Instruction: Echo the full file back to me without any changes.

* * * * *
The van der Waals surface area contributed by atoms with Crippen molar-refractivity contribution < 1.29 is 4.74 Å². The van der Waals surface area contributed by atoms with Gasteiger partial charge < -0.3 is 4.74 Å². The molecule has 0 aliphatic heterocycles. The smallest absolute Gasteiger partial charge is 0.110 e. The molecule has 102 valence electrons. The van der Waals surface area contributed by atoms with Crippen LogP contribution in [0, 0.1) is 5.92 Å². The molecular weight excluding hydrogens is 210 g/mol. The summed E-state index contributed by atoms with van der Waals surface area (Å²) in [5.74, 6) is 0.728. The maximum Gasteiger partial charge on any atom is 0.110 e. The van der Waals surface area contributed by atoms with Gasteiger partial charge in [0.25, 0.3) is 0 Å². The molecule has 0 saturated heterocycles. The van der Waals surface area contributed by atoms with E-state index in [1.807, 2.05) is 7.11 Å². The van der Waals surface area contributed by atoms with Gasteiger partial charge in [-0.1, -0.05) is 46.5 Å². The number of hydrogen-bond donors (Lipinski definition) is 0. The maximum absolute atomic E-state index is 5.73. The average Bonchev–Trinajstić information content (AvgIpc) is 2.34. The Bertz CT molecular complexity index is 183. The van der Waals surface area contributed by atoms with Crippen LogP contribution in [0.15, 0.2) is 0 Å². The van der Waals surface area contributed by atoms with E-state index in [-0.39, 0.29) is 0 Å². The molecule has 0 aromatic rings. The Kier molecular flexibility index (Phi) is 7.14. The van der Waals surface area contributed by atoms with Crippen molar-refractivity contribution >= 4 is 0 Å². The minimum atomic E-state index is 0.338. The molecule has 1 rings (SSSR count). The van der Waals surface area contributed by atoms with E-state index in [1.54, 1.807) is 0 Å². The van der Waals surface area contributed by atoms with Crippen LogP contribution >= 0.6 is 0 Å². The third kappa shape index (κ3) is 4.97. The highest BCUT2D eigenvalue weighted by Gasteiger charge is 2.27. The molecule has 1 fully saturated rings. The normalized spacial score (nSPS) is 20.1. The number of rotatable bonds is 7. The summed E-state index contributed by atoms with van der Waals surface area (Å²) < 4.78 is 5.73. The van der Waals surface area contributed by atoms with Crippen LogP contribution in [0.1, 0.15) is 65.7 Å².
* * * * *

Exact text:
The van der Waals surface area contributed by atoms with Crippen molar-refractivity contribution < 1.29 is 4.74 Å². The van der Waals surface area contributed by atoms with Gasteiger partial charge < -0.3 is 4.74 Å². The molecule has 0 aliphatic heterocycles. The smallest absolute Gasteiger partial charge is 0.110 e. The molecule has 102 valence electrons. The van der Waals surface area contributed by atoms with Crippen LogP contribution in [0, 0.1) is 5.92 Å². The molecular weight excluding hydrogens is 210 g/mol. The summed E-state index contributed by atoms with van der Waals surface area (Å²) in [5.74, 6) is 0.728. The maximum Gasteiger partial charge on any atom is 0.110 e. The van der Waals surface area contributed by atoms with Gasteiger partial charge in [0.25, 0.3) is 0 Å². The molecule has 0 saturated heterocycles. The van der Waals surface area contributed by atoms with E-state index in [1.807, 2.05) is 7.11 Å². The van der Waals surface area contributed by atoms with Gasteiger partial charge in [-0.1, -0.05) is 46.5 Å². The number of hydrogen-bond donors (Lipinski definition) is 0. The maximum absolute atomic E-state index is 5.73. The average Bonchev–Trinajstić information content (AvgIpc) is 2.34. The Bertz CT molecular complexity index is 183. The van der Waals surface area contributed by atoms with Crippen LogP contribution in [0.15, 0.2) is 0 Å². The van der Waals surface area contributed by atoms with E-state index in [-0.39, 0.29) is 0 Å². The molecule has 0 aromatic rings. The Kier molecular flexibility index (Phi) is 7.14. The van der Waals surface area contributed by atoms with Crippen molar-refractivity contribution >= 4 is 0 Å². The minimum atomic E-state index is 0.338. The molecule has 1 rings (SSSR count). The van der Waals surface area contributed by atoms with E-state index in [1.54, 1.807) is 0 Å². The van der Waals surface area contributed by atoms with Crippen LogP contribution >= 0.6 is 0 Å². The third kappa shape index (κ3) is 4.97. The highest BCUT2D eigenvalue weighted by Gasteiger charge is 2.27. The molecule has 1 fully saturated rings. The normalized spacial score (nSPS) is 20.1. The number of rotatable bonds is 7. The summed E-state index contributed by atoms with van der Waals surface area (Å²) < 4.78 is 5.73. The van der Waals surface area contributed by atoms with Crippen LogP contribution in [0.1, 0.15) is 65.7 Å².